Re-examining Your Foundational Beliefs
Unfortunately, with today’s post we reach the end of our mini-series on childhood intimacy needs and how they affect us into adulthood. We hope you have found Owen’s insights helpful and thought-provoking. Whether you found the process of using your imagination to help heal from any past hurts easy or not, today’s post provides a blueprint for how you can further address these issues in your life.
These #ThursdayThoughts blog posts are based on excerpts from Owen Connolly’s book for fathers called “Standing on the Shoulders of Giants” and you can find additional information and help in the appendices of the book. As always, a helping hand is only a phonecall away – the Centre has a number of highly gifted therapists who can help you put all of the tools mentioned here into practice.
Removing the Lies
During the first ten years of our lives, our interpretation of what’s happening all around us is governed by emotional reasoning – that is, “If I feel it, it must be true” – which leads to internal beliefs about ourselves and others which are often founded on feelings rather than facts. For example, “I feel that my teacher doesn’t like me.” That might not seem so bad, but when you feel that you’re not what others want you to be, it can cause you to conform to what everybody else wants in order to be accepted. Thinking that you’re a bad boy or worthless or stupid are the kinds of thoughts that are often put into our foundational beliefs about ourselves, never to be questioned again. And, later on in life, we find ourselves unable to receive compliments or encouragement because the words being said to us don’t match the words we have already imbedded in our thought processes. The need to revisit and re-examine those foundational beliefs is an important part of our maturity. It leads to our ability to love ourselves and one another better.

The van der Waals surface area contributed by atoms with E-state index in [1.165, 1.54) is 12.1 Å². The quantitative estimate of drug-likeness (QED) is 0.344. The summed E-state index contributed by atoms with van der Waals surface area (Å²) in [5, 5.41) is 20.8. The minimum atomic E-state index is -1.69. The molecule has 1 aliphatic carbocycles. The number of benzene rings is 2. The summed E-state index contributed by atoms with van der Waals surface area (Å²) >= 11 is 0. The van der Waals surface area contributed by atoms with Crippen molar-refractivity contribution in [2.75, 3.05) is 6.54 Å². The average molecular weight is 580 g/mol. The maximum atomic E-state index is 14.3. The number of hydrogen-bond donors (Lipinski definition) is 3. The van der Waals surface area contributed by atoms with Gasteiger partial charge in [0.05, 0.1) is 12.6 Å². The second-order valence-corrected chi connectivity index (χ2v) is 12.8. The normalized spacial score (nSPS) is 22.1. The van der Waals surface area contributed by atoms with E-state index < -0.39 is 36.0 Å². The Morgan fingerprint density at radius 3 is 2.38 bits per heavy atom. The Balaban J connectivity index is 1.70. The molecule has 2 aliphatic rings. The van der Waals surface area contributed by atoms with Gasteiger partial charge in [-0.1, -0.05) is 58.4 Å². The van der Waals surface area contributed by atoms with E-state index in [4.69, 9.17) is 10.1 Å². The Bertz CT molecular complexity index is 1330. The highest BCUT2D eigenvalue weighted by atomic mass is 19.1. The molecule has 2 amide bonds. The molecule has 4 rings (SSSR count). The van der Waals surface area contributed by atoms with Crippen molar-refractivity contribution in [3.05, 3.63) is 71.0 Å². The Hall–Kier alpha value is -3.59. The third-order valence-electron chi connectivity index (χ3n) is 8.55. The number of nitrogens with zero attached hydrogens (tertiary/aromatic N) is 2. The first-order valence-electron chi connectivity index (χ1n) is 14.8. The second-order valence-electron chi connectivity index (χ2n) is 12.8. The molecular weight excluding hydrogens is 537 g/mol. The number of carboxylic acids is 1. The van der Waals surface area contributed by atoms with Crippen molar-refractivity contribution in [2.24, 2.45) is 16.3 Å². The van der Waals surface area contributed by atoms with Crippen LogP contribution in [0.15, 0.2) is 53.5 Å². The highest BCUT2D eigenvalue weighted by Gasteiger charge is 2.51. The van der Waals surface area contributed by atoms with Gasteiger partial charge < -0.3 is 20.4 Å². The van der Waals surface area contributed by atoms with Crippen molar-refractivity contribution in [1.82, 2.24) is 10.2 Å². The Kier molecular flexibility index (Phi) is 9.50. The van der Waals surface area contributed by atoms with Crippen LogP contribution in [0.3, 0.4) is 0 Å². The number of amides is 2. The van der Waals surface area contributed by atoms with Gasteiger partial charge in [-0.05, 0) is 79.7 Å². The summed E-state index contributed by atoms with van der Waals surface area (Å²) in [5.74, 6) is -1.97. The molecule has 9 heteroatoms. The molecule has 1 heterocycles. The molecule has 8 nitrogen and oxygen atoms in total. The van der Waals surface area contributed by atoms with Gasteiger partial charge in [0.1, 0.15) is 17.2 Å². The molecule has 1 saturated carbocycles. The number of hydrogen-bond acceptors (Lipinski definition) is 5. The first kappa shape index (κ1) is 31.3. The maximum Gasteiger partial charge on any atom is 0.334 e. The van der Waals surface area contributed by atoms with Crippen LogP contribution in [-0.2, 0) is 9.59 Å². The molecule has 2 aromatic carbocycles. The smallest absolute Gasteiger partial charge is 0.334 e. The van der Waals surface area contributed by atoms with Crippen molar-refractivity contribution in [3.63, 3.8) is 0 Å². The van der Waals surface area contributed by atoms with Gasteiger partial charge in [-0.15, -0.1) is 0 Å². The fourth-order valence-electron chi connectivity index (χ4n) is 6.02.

Now that you have a greater understanding of your childhood and the main intimacy needs, you are in a much better position to assess how the denial or fulfilment of those needs in childhood still affects your relationships today.
It is important to understand that often in childhood, when the emotional needs are unmet, just like the “sour grape syndrome”, we may decide to reject that particular need, which can be for us a blind spot in our relationships with others. For example, as our need for support went unmet, we are often inclined not to seek support and therefore be critical of others needing support. On the other hand, there may be another need that you are always trying to fulfil in all of your relationships. If you have an “I-have-to” mentality with regard to that need, you will be inclined towards acting out roles in order to have that need met. For example, a person with an “I-have-to” mentality might complain about all the things they have to do just so that people give them attention. If you have an “I-choose-to” mentality, you will have the freedom to receive that need when appropriate but at the same time not feel that it has to be met at all costs.
Helen, a female client of mine, felt that the her marriage was full of “Have-to’s.” She felt that she had no choice when it came to all the tasks around the house, because, if she didn’t do them, the house would fall apart. She therefore got no satisfaction or joy from doing those tasks for her family or from being a housewife. She was close to separating from her husband, feeling he wasn’t helpful (he would just come home from work and watch the telly) and that the children were not cooperative either (they wouldn’t put things away when asked, etc.). All this became too much for her and she decided she wanted out. That’s when she came to me. When we began to discuss her childhood, she explained that, as a young girl, she didn’t have choice when it came to household tasks. She was loaded with responsibility, because she was the second girl in a large family and saw herself as “Mammy’s little helper.” She felt that she had no choice about playing that role in her childhood home and, when she married, she instinctively continued playing the same role. When I talked to her about things she enjoyed doing and asked her whether she had to do them or chose to do them, she recognised the difference between having-to and choosing-to. I explained that she needed to separate herself from the doing of these tasks. When she did that, she would be able to make choices about what she wanted to do. She would be able to see that things needed to be done and that she was making the choice to do them or not do them. The feeling of what she had to do became less of a burden. The mind is opposed to the instruction of having-to because we associate it with all the unpleasant things we were forced to do growing up. But when we consider these tasks as things we’ve chosen to do, we find our minds put up much less resistance.
As I’ve said before, all of the intimacy needs are normal and healthy. It’s important to understand that your children and spouse will want to have these needs met, even though they might not always be aware of their need.